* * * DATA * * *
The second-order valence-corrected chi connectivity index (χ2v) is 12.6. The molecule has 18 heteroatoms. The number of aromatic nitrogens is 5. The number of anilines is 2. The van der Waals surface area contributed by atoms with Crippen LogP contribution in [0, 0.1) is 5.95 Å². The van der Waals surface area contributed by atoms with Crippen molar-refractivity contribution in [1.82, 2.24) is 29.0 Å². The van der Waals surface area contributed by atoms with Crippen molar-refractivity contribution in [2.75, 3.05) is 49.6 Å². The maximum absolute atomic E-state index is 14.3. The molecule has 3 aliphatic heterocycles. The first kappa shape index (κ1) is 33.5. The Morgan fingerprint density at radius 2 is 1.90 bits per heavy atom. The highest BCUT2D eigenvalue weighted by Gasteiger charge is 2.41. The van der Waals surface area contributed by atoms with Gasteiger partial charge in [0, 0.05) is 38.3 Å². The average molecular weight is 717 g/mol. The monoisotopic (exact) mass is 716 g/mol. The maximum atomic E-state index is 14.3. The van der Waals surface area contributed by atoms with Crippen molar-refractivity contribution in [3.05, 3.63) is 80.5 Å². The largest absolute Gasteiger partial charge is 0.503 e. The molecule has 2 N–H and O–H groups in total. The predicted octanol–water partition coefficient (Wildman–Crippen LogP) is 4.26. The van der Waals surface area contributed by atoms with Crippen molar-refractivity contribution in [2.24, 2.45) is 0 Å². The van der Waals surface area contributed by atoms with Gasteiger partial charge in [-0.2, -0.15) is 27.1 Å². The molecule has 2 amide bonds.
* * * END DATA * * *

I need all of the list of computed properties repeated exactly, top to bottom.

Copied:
The second-order valence-corrected chi connectivity index (χ2v) is 12.6. The molecule has 18 heteroatoms. The number of aromatic nitrogens is 5. The number of anilines is 2. The van der Waals surface area contributed by atoms with Crippen LogP contribution in [0, 0.1) is 5.95 Å². The van der Waals surface area contributed by atoms with Crippen molar-refractivity contribution in [1.82, 2.24) is 29.0 Å². The van der Waals surface area contributed by atoms with Crippen molar-refractivity contribution in [2.75, 3.05) is 49.6 Å². The maximum absolute atomic E-state index is 14.3. The molecule has 3 aliphatic heterocycles. The first kappa shape index (κ1) is 33.5. The Morgan fingerprint density at radius 2 is 1.90 bits per heavy atom. The highest BCUT2D eigenvalue weighted by Gasteiger charge is 2.41. The van der Waals surface area contributed by atoms with Gasteiger partial charge in [0, 0.05) is 38.3 Å². The average molecular weight is 717 g/mol. The monoisotopic (exact) mass is 716 g/mol. The maximum atomic E-state index is 14.3. The van der Waals surface area contributed by atoms with Crippen molar-refractivity contribution in [3.05, 3.63) is 80.5 Å². The largest absolute Gasteiger partial charge is 0.503 e. The molecule has 2 N–H and O–H groups in total. The predicted octanol–water partition coefficient (Wildman–Crippen LogP) is 4.26. The van der Waals surface area contributed by atoms with Crippen molar-refractivity contribution in [2.24, 2.45) is 0 Å². The van der Waals surface area contributed by atoms with Gasteiger partial charge in [-0.2, -0.15) is 27.1 Å². The molecule has 2 amide bonds.